St. Patrick’s Day revelers accused of boozing it up on Naples sidewalks have drawn the attention of at least one city council member who called on city staff and law enforcement to crack down on the illicit drinking.
Councilwoman Dee Sulick requested staff examine the law and special-event permits for Fifth Avenue South after she heard fights broke out March 17, during the city’s annual St. Patrick’s Day parade. The parade drew thousands and ended in two alcohol-related arrests.
“I understand everyone wants to have a good time, and I’m not saying everyone is falling down on the street, but we have an ordinance and expect it to be followed,” Sulick said during a workshop on Monday.
The Naples and the Marco Island area tied for second place nationally in 2010 for its high number of heavy drinkers according to 2010 health risk data from the Centers of Disease Control and prevention. But both council members and residents said drinking is not a major problem in the city.
Those business that sold alcohol to people who wandered out the door and onto the street will be reminded that permits are required for selling alcohol outdoors before the next major event, city staff said.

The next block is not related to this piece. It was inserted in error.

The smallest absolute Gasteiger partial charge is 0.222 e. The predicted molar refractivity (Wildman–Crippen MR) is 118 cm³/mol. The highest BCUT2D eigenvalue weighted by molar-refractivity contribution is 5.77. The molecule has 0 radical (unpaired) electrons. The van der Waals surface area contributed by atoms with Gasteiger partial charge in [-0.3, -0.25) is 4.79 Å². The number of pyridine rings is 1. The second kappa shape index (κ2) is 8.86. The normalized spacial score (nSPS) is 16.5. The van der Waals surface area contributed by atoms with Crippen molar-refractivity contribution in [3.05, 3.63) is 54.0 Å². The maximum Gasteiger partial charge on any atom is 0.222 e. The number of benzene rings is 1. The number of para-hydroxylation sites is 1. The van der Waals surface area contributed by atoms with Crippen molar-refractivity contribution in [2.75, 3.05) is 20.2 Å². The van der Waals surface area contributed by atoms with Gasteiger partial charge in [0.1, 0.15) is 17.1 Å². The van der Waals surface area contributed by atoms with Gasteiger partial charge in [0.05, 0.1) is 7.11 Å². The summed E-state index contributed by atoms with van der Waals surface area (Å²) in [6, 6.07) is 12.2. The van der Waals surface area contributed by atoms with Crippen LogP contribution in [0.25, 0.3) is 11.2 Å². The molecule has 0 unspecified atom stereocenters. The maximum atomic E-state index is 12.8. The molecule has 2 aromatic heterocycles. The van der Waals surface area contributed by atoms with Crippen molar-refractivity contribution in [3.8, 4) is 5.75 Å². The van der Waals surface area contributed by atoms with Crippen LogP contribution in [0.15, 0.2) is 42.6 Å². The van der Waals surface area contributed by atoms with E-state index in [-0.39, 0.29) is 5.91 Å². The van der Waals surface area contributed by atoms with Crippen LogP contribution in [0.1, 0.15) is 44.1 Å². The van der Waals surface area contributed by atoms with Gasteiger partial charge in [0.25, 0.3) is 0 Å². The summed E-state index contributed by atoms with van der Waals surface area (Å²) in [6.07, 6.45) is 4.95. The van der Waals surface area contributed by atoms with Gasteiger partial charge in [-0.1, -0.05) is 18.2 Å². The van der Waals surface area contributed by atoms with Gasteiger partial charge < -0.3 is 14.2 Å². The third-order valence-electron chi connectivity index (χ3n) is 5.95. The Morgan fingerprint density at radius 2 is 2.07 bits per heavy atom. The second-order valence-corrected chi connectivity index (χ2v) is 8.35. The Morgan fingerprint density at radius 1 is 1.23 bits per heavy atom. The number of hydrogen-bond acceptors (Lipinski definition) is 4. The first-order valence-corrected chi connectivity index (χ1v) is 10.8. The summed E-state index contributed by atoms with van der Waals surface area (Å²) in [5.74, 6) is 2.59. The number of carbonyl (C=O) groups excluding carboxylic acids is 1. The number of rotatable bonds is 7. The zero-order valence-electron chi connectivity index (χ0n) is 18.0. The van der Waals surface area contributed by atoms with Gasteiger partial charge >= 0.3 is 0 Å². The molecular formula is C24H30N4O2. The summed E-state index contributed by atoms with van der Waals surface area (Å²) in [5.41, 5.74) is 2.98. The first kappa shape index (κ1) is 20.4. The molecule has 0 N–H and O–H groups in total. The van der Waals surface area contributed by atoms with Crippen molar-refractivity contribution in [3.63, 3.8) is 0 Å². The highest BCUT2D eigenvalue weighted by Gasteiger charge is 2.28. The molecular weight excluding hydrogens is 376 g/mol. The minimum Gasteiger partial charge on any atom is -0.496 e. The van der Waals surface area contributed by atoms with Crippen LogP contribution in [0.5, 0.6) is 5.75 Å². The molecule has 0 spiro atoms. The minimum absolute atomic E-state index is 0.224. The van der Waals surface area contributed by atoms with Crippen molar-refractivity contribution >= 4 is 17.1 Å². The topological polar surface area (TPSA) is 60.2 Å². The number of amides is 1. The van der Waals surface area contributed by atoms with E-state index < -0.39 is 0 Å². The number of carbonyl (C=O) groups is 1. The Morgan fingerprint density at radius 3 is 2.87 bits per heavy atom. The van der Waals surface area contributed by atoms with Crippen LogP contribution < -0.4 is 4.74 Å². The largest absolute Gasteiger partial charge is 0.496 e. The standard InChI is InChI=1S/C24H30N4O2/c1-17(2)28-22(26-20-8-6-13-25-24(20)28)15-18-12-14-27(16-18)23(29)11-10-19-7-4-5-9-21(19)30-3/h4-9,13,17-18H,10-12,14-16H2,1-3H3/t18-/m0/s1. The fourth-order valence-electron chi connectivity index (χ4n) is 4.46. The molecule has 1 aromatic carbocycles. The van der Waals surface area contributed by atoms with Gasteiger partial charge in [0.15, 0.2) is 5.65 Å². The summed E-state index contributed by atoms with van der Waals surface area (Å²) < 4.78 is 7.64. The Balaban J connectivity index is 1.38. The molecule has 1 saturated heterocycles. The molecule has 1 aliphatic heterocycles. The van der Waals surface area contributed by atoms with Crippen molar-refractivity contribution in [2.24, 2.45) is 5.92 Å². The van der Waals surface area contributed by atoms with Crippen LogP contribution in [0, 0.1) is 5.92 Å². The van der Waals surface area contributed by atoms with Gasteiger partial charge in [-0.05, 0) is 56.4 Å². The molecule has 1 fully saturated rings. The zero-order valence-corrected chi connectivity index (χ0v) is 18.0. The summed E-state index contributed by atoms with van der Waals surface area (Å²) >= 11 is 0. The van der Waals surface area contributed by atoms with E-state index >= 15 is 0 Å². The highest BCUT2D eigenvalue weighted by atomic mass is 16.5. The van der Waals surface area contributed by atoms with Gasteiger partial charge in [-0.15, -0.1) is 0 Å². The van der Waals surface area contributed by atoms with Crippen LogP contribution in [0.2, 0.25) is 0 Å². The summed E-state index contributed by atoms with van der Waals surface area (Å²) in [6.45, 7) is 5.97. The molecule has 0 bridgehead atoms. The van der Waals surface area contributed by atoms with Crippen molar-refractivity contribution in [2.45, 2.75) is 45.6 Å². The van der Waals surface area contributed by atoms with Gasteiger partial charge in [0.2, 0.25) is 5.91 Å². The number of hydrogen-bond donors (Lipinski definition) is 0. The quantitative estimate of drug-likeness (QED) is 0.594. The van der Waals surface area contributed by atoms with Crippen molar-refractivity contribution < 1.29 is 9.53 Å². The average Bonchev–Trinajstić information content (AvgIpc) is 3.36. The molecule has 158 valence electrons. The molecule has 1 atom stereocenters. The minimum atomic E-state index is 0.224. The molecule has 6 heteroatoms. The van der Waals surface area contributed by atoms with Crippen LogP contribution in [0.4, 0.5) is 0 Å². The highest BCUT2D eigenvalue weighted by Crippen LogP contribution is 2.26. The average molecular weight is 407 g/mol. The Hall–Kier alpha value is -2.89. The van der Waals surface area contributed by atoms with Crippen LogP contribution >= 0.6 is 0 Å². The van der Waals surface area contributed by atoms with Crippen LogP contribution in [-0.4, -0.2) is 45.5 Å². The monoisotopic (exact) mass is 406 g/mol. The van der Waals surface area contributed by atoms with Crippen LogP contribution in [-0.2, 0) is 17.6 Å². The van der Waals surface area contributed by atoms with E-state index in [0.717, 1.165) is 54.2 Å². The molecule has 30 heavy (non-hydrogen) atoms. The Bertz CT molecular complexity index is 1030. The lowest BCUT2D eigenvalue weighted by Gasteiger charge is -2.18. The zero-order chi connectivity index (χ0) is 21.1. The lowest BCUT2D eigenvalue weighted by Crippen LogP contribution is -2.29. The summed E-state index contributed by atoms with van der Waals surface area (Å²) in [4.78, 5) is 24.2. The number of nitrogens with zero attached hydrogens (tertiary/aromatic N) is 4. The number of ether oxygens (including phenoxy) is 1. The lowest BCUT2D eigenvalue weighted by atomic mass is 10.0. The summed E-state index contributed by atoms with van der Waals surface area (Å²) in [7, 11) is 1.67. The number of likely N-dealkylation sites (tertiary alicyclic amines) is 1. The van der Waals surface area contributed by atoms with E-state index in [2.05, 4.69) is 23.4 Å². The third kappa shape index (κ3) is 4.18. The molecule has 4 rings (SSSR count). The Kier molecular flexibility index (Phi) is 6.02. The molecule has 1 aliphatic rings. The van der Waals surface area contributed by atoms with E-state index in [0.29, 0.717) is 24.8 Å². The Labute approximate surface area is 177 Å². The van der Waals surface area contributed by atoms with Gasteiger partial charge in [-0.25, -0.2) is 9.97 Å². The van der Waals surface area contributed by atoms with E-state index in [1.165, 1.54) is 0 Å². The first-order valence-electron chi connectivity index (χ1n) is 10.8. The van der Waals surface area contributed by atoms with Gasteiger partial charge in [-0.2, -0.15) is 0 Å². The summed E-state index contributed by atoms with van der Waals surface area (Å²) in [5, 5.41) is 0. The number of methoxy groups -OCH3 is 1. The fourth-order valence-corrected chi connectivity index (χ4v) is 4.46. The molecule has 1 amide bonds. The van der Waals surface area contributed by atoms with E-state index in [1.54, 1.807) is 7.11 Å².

“On a special occasion like that, I think that’s OK,” said Carol Michaud, 68, a season resident from Ohio who was sipping coffee Monday outside a Fifth Avenue South coffee shop. “It’s not OK to walk around with a drink today, but they were having a party.”
Her husband, Lyle Michaud, 69, said he hasn’t seen a raucous night life in Naples.
“We’re probably not the best people to talk to,” Lyle said. “We’re in the house every night by 6 p.m.”
Larry Tyrell, 67, attended the Naples St. Patrick’s Day parade last year, arriving at 8 a.m. to park, set up chairs and grab a drink.
“It was crowded, but it wasn’t unruly,” said Tyrell, a Michigan resident visiting Naples this week.
He bought alcohol at McCabe’s Irish Pub and Grill last year where crowds packed the bar from wall to wall.
“I never even paid attention to it, but I was one of them,” Tyrell said of those walking outside with drinks in hand. “It’s too crowded to drink there and have room to move.”
Councilman Sam Saad said he saw four Fifth Avenue South establishments selling alcohol in front of their store fronts to passersby. No restaurants or bars were cited for doing so, City Manager Bill Moss said.
During the workshop, Naples Police Chief Tom Weschler presented data from March 17 and last Friday, April 13, for comparison. On St. Patrick’s Day, there were 121 fire and police incidents in the city and two arrests. On Friday, there were 128 incidents and three arrests — two were DUI-related and one was drug-related.
“There’s not enough man power out there for the big events to stop it all,” Weschler said of open-container violations.